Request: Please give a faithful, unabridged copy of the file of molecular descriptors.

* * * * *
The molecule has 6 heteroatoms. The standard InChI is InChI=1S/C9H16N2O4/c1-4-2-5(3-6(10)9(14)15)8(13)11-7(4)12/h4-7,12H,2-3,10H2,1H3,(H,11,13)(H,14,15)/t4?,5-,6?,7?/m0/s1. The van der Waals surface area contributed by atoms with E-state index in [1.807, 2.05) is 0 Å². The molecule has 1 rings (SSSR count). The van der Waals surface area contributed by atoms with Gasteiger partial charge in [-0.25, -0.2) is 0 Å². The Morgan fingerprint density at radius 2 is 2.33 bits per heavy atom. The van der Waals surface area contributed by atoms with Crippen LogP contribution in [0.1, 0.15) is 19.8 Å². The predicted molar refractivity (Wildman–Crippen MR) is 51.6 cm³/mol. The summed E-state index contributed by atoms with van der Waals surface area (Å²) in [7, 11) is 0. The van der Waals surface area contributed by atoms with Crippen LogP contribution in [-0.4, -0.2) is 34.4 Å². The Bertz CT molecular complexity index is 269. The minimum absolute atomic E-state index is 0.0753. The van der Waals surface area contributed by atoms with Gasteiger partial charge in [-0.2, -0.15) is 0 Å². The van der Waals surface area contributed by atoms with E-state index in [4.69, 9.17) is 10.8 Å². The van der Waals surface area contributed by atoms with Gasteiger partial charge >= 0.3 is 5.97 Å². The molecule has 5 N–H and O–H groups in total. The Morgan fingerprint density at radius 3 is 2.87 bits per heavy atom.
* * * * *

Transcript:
The molecule has 6 heteroatoms. The standard InChI is InChI=1S/C9H16N2O4/c1-4-2-5(3-6(10)9(14)15)8(13)11-7(4)12/h4-7,12H,2-3,10H2,1H3,(H,11,13)(H,14,15)/t4?,5-,6?,7?/m0/s1. The van der Waals surface area contributed by atoms with E-state index in [1.807, 2.05) is 0 Å². The molecule has 1 rings (SSSR count). The van der Waals surface area contributed by atoms with Gasteiger partial charge in [-0.25, -0.2) is 0 Å². The Morgan fingerprint density at radius 2 is 2.33 bits per heavy atom. The van der Waals surface area contributed by atoms with Crippen LogP contribution in [0.1, 0.15) is 19.8 Å². The predicted molar refractivity (Wildman–Crippen MR) is 51.6 cm³/mol. The summed E-state index contributed by atoms with van der Waals surface area (Å²) in [7, 11) is 0. The van der Waals surface area contributed by atoms with Crippen LogP contribution in [-0.4, -0.2) is 34.4 Å². The Bertz CT molecular complexity index is 269. The minimum absolute atomic E-state index is 0.0753. The van der Waals surface area contributed by atoms with Gasteiger partial charge in [-0.2, -0.15) is 0 Å². The van der Waals surface area contributed by atoms with E-state index in [4.69, 9.17) is 10.8 Å². The van der Waals surface area contributed by atoms with Gasteiger partial charge >= 0.3 is 5.97 Å². The molecule has 5 N–H and O–H groups in total. The Morgan fingerprint density at radius 3 is 2.87 bits per heavy atom.